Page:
Kombucha DIY

I can’t count the number of times perplexed colleagues, classmates, and other acquaintances have stared quizzically at the bubbling, brightly colored liquid with swirling strands of some strange substance contained in my pint mason jars. Depending on the person, varying lengths of time pass before they inevitably ask in curious and, at times, borderline accusatory tones, “What do you have in that jar?”


“Moonshine,” I sometimes joke. “Booze.” My response is probably funniest to myself, since I haven’t drunk alcohol in years. Then there’s always that level of gorgeous inappropriateness of the idea of getting covertly sloshed at a place of employment or higher education. But there is a kernel of truth in my jest that I just can’t resist. For the kombucha within my jar may have trace amounts of alcohol. Just enough to send a gentle wave of relaxation through my entire body when it hits my lips.


Kombucha is a cultured beverage made from the fermentation of black or green tea and sugar by the miraculous activity of a SCOBY, or symbiotic colony of bacteria and yeast. The SCOBY is a mushy gushy jellyfish-looking organism that some refer to as a “mushroom.” Living in the proper environment (which I detail for you below), the SCOBY turns ordinary sweetened tea into a delicious, fizzy drink that can be flavored with infinitely many combinations of fruits and herbs.


Many have chronicled the various health benefits of this traditional tea, which has been used for over 2000 years. Personally, I don’t really care much about the health benefits. Kombucha is probiotic, tastes good, and makes me feel great without any discernible negative consequences. When made properly, kombucha may be an elegant sparkling beverage. It is both relaxing and energizing, and can be enjoyed any time of day. I’ve been through periods during which it is my go-to morning energy fix, and other times when it is the perfect mid-afternoon pick-me-up. Some enjoy it as a nightcap in lieu of a glass of wine.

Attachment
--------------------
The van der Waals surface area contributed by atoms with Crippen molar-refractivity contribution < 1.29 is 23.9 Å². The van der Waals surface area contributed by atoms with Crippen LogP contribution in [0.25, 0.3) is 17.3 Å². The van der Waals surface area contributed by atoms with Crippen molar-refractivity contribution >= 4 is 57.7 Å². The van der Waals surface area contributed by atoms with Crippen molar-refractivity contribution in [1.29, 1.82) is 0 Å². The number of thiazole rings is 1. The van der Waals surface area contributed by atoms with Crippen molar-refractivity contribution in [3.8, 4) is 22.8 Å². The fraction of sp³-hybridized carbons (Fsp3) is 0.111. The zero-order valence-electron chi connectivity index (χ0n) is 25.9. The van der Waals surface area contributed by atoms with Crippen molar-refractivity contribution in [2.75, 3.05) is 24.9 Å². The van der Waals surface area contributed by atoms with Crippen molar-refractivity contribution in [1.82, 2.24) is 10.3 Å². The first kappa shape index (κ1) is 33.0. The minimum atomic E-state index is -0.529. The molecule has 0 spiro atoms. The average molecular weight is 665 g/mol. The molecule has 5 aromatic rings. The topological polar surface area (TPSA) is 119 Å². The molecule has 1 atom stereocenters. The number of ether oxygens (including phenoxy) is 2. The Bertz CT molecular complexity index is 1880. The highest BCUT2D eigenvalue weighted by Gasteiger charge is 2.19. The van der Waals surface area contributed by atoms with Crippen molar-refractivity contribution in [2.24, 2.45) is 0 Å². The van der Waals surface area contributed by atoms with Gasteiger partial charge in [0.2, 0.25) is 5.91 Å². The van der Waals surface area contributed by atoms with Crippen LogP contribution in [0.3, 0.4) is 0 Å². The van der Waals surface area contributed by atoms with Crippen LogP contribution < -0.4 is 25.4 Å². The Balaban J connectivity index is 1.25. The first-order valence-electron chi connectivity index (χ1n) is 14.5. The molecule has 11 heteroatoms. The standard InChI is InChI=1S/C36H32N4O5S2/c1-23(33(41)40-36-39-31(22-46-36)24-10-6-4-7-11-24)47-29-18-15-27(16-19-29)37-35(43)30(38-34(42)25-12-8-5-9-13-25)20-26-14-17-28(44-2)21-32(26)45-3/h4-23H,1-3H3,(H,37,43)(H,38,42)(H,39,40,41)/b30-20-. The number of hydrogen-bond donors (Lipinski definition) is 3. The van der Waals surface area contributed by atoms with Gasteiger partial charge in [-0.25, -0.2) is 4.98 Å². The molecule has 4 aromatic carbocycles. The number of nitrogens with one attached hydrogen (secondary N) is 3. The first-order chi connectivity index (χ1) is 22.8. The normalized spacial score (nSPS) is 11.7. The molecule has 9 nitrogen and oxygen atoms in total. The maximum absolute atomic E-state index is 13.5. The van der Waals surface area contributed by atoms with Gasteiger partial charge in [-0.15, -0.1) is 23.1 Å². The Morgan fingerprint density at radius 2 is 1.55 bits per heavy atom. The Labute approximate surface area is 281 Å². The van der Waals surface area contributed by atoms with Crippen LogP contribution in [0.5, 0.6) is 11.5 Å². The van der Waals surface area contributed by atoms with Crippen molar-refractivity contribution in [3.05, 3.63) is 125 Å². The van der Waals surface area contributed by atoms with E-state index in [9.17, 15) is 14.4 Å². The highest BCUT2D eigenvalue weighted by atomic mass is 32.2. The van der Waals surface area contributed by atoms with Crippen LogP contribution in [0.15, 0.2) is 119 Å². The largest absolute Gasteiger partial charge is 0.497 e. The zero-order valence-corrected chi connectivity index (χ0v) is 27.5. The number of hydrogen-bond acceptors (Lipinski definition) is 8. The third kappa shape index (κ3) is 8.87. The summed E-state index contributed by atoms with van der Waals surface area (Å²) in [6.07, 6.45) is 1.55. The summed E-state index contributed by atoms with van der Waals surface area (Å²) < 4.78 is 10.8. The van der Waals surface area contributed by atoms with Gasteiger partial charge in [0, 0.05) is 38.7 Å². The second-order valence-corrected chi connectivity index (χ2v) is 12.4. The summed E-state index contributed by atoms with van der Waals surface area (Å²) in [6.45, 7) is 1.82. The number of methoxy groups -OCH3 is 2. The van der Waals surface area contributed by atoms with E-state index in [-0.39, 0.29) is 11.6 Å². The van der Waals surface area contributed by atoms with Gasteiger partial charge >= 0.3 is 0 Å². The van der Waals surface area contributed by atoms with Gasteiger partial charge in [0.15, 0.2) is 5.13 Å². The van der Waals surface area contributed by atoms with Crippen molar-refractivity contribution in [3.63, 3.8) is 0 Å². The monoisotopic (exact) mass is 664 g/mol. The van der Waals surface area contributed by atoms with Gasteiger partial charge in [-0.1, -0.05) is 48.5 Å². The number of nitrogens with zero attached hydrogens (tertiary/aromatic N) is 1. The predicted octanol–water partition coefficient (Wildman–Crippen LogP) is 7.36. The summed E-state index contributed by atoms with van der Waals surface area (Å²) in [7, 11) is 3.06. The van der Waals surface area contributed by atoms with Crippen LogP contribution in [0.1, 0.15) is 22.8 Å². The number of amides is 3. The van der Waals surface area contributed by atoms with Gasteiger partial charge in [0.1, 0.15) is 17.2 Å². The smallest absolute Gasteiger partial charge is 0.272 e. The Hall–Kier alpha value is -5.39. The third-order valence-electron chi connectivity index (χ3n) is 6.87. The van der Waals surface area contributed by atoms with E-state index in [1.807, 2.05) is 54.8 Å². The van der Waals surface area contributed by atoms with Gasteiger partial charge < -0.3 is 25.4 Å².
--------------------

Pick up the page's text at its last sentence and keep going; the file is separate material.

Bottled kombucha lines the shelves of most health food stores and even Walmart nowadays (hooray!). As with most store-bought stuff, the homemade version is much more cost-effective, a lot of fun, and delicious. My kombucha homebrew is one of my many ongoing kitchen experiments. Here’s how to get a brew started in your home.



  • 1 gallon purified water
  • 1 1/2 cups pure cane sugar (preferably organic)
  • 12 black tea bags (preferably organic)
  • 2+ gallon glass vessel
  • SCOBY (symbiotic colony of bacteria and yeast*)
  • glass containers for individual kombucha servings (pint-sized mason jars work well or reused kombucha bottles)
  • fresh or dried fruit, fresh fruit juice (not pasteurized), and/or herbs for flavoring



1. Boil 1 gallon of purified water. When water begins to boil, turn off heat, and add black tea bags. Allow to steep for 30 minutes or more.

2. Remove tea bags, and add the sugar, stirring to dissolve.

3. When it reaches a lukewarm temperature, pour the sweetened tea into a glass vessel.

4. Place the SCOBY in the vessel. If using the SCOBY for the first time, watch for it to rise in the next 3-7 days.

6. Allow mixture to sit for about 7 days. You can place the vessel in a sunny spot in your kitchen. The top can be covered with a paper towel, cheesecloth, or porous dish towel, which you may want to secure with a rubber band. This is the first ferment.

7. On the 7th day, taste the kombucha. If it is too sweet, allow it to ferment longer. If it is too vinegary, add more tea and sugar. 

8. When it tastes right to you (and only you will know this!), pour the kombucha off into smaller glass serving jars or bottles.

9. Add whole fruits, herbs, dried fruit, and/or fresh fruit juice for flavoring. I’ve tried several good combinations, like ginger and strawberry juice. Grape-basil-orange is nice too. Dates, raisins, mulberries, and other dried fruits add an intensely sweet flavor. Pineapple-apple-mint is a winner too! Experiment, and try whatever sounds good for you!

10. Seal containers and let them sit for 24-48 hours. The longer the second ferment and the tighter you screw on the lids, the fizzier the kombucha.

11. The containers are ready to be refrigerated when there are bubbles on top, and the container is pressurized. Store in refrigerator until use. The longer they sit, the more intense the flavor and the more fermented the tea. Enjoy your homemade kombucha!


**SCOBYs are on Amazon. Once you have made your first batch, your SCOBY will be a mother, and with each subsequent batch, another SCOBY baby will be born. I usually separate the new SCOBY from the mother and put the baby in a “SCOBY hotel” with unflavored kombucha. My SCOBY babies live a large jar on my kitchen counter, and are ready for me to share with others who want to start their own homebrews!

Published by Taylor Norris

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